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  Clicking ‘Like’ on Facebook Is Not Protected Speech, Judge Rules
Parent(s) Issue 
ContributorHomegrown Democrat 
Last EditedHomegrown Democrat  May 06, 2012 01:38am
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CategoryLegal Ruling
MediaNewspaper - New York Times
News DateSaturday, May 5, 2012 07:00:00 AM UTC0:0
DescriptionNORFOLK, Va. (AP) — The “like” button on Facebook seems a relatively clear way to express your support for something, but a federal judge says that does not mean clicking it is constitutionally protected speech.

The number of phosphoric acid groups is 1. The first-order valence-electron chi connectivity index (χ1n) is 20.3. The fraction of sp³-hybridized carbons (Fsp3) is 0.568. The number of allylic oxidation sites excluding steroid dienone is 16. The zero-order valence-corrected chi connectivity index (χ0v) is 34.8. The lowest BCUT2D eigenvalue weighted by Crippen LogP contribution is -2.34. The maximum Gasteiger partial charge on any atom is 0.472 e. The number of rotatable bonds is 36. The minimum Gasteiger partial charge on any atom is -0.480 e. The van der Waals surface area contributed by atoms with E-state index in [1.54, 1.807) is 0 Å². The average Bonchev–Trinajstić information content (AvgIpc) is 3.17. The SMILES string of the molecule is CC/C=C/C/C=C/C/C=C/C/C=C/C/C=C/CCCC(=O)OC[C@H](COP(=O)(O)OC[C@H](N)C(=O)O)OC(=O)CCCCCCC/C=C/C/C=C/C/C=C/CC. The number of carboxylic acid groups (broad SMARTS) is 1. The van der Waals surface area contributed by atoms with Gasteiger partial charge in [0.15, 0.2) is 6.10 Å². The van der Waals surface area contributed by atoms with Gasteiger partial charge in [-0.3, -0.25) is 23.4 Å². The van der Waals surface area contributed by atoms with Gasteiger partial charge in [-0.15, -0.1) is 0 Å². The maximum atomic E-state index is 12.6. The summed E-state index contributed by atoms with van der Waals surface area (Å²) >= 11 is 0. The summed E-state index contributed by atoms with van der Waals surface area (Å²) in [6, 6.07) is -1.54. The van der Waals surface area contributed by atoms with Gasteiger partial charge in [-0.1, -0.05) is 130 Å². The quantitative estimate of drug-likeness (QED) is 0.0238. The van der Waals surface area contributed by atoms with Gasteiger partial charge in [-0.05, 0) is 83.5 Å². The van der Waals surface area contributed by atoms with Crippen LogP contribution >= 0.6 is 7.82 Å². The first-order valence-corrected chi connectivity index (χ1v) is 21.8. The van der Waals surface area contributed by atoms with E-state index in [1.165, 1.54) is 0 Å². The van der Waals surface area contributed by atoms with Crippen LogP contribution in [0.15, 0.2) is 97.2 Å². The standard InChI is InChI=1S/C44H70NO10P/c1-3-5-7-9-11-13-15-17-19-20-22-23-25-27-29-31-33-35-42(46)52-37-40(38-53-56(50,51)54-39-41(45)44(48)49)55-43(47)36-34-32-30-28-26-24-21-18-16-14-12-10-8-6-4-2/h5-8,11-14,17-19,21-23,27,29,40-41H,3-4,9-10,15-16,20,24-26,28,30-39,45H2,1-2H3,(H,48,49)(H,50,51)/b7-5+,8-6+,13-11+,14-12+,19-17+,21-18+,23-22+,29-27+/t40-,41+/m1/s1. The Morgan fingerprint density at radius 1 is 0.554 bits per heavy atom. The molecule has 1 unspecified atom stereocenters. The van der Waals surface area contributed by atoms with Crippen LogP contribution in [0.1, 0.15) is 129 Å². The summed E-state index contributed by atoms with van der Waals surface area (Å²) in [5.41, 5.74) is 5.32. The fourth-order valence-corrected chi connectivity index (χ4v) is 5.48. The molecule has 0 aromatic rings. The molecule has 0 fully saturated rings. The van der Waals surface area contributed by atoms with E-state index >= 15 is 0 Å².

Exactly what a “like” means — if anything — played a part in a case in Virginia involving six people who say Sheriff B. J. Roberts of Hampton fired them for supporting an opponent in his 2009 re-election bid, which he won. The workers sued, saying their First Amendment rights were violated.

Sheriff Roberts said some of the workers were let go because he wanted to replace them with sworn deputies while others were dismissed because of poor performance or his belief that their actions “hindered the harmony and efficiency of the office.”

One of those workers, Daniel Ray Carter, had “liked” the Facebook page of Sheriff Roberts’s opponent, Jim Adams.
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